Example: Once a customer leaves a car at the repair shop, it is serviced, cleaned, and readied for customer pickup. We want to know the average time spent from the time it is sent to service to the time it is returned from cleaning.

TO DO: Create the attribute and variables. Enter the Action logic as shown in the above illustration.

The ending or current value of the Avg_Time variable is reported under variable statistics in the General Statistics Report (see General Statistics Report). You may also want to examine the Time Series graphs on the Avg_Time variable to see how the average time varied during the duration of the simulation run.

## 10.9.4 – Tracking Times Against a Standard

Counting the number of times that an activity or other time consuming events fell within a particular range.

### Suggested Technique

1. Create two variables and an attribute (all of type Real) used in tracking the statistic.

2. In the appropriate Action logic, increment or decrement the variable accordingly.

Example: A call service center with 50 operators wants to measure its level of service by tracking the number of calls that are answered within 30 seconds compared with the number of calls that are not. Calls are answered by an automated system and put on hold until they can be answered by an operator. A variable is created to track each number: v_ Above and v_ Below . An attribute called a_ Start_Time is used to track the waiting time.

TO DO: Create the variables v_ Above and v_ Below and the attribute a_ Start_Time . Enter the Action logic in the storage and activity as shown above. Enter an Input Queue Size of 0 (zero) and a capacity of 50 for the activity. Enter a Move time of 0 (zero) for the routing connection between the storage and activity.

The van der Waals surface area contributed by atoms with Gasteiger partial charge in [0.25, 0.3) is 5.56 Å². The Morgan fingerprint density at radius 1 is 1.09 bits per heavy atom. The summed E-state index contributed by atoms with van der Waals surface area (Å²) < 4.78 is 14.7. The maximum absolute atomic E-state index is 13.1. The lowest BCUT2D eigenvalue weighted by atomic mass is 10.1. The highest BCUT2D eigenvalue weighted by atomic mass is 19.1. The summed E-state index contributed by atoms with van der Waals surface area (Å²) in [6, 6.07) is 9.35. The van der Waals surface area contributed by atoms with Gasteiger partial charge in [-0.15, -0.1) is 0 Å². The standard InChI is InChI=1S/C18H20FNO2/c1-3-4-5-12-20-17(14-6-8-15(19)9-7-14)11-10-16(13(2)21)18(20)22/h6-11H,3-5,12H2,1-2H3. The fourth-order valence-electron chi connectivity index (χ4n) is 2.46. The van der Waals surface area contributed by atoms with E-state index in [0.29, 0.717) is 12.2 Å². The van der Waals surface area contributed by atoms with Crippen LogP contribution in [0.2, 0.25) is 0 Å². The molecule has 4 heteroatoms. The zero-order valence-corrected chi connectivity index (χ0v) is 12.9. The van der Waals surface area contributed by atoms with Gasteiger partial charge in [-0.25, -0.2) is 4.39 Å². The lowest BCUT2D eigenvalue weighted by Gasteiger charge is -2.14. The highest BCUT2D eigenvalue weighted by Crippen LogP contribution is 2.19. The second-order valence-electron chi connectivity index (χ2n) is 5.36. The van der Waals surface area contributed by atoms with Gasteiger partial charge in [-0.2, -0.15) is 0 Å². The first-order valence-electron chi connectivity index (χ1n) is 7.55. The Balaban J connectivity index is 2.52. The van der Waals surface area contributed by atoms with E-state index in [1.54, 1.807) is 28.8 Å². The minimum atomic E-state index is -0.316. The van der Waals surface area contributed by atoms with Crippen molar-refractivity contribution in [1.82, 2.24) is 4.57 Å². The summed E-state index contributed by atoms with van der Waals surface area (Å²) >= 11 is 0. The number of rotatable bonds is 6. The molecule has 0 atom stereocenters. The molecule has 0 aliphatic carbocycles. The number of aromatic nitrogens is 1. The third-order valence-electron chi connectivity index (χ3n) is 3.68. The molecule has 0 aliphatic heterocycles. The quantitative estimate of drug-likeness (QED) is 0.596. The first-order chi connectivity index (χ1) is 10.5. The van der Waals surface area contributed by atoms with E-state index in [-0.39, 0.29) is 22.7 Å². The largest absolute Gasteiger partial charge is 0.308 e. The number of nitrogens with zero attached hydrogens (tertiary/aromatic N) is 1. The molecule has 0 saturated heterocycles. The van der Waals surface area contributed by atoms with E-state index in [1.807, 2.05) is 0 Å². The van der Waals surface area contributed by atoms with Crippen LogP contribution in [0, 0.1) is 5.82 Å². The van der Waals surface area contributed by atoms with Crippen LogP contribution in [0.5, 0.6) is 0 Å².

## 10.9.5 – Tracking Resource Uses

Tracking the number of times a particular resource is used for a particular activity or set of activities.

### Suggested Technique

1. Create a variable used to track the statistic.

2. In the appropriate Action logic, test for the resource being used.

3. Based on the outcome of the test, increment the tracking variable accordingly.

Example: A team leader takes support calls when no other technicians are available. We want to know how many calls the team leader is taking. A variable called Lead_Calls is defined to track the number of calls the team leader takes.

TO DO: Define the variable Lead_Calls . In the resource connection for the Lead, select the Use as alternate option. Enter the Action logic as shown in the above illustration in the Answer activity.

## 10.9.6 – Creating a 24-Hour Clock

Create an on-screen clock that will display the time of day and day of week.

### Suggested Technique

1. Create a variable for the hour of the day (v_Hour) and for the day of the week (v_Day).

2. Place both newly created variables in screen (See Display a variable in a user defined position)

3. Place an entity with a single arrival (Repeat every set to 0, Quantity per arrival set to 1, First time set to 0).

4. Have the entity arrive at an activity with the following action logic.

Example: For presentation purposes, a display of a 24-hour clock and day of week is critical to help team leaders see the timing of certain events.

Action Logic (action logic will go into the activity):

v_Day = 1
While 1 = 1 Do
{

Time(1 Hr)
Inc v_Hour
If v_Hour = 24 Then
{

v_Hour = 0
Inc v_Day
If v_Day = 8 Then
{

v_Day = 1

}

}

}

TO DO: Define the variables V_Hour and V_Day. Create a new entity arriving at a new activity. Set the arrival type to periodic and the arrival frequency to zero. In the action logic at the activity place the action logic provided above.

## 10.9.7 – On-Screen Variables

Show dynamic variables while the simulation runs.

### Suggested Technique

1. Create a variable used to track the statistic.